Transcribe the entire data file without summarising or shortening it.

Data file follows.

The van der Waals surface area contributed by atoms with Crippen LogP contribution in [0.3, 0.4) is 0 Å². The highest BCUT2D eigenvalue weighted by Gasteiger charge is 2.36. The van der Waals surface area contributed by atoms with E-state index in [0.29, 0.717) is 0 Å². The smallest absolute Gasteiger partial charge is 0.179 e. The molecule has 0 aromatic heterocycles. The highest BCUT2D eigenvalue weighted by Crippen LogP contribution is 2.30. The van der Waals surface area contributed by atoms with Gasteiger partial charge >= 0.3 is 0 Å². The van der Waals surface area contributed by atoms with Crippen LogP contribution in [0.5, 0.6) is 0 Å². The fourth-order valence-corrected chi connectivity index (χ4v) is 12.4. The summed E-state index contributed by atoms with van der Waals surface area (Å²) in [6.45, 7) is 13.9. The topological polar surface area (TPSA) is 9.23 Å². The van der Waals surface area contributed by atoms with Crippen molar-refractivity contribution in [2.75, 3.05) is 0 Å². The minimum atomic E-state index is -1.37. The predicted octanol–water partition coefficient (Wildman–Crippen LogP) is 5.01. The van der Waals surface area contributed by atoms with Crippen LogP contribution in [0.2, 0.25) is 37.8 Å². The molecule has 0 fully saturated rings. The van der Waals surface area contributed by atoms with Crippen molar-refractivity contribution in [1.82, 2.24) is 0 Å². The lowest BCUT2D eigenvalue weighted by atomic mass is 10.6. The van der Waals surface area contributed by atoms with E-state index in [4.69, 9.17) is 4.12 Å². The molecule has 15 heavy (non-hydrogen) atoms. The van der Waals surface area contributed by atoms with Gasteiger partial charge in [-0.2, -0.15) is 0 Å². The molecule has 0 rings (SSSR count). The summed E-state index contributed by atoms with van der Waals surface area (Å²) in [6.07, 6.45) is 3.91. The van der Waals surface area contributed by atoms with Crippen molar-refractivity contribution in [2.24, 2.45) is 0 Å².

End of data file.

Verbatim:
The van der Waals surface area contributed by atoms with Crippen LogP contribution in [0.3, 0.4) is 0 Å². The highest BCUT2D eigenvalue weighted by Gasteiger charge is 2.36. The van der Waals surface area contributed by atoms with E-state index in [0.29, 0.717) is 0 Å². The smallest absolute Gasteiger partial charge is 0.179 e. The molecule has 0 aromatic heterocycles. The highest BCUT2D eigenvalue weighted by Crippen LogP contribution is 2.30. The van der Waals surface area contributed by atoms with Gasteiger partial charge >= 0.3 is 0 Å². The van der Waals surface area contributed by atoms with Crippen LogP contribution in [0.5, 0.6) is 0 Å². The fourth-order valence-corrected chi connectivity index (χ4v) is 12.4. The summed E-state index contributed by atoms with van der Waals surface area (Å²) in [6.45, 7) is 13.9. The topological polar surface area (TPSA) is 9.23 Å². The van der Waals surface area contributed by atoms with Crippen molar-refractivity contribution in [2.75, 3.05) is 0 Å². The minimum atomic E-state index is -1.37. The predicted octanol–water partition coefficient (Wildman–Crippen LogP) is 5.01. The van der Waals surface area contributed by atoms with Crippen LogP contribution in [0.2, 0.25) is 37.8 Å². The molecule has 0 fully saturated rings. The van der Waals surface area contributed by atoms with Crippen molar-refractivity contribution in [1.82, 2.24) is 0 Å². The lowest BCUT2D eigenvalue weighted by atomic mass is 10.6. The van der Waals surface area contributed by atoms with E-state index in [4.69, 9.17) is 4.12 Å². The molecule has 15 heavy (non-hydrogen) atoms. The van der Waals surface area contributed by atoms with Gasteiger partial charge in [-0.2, -0.15) is 0 Å². The molecule has 0 rings (SSSR count). The summed E-state index contributed by atoms with van der Waals surface area (Å²) in [6.07, 6.45) is 3.91. The van der Waals surface area contributed by atoms with Crippen molar-refractivity contribution in [2.24, 2.45) is 0 Å².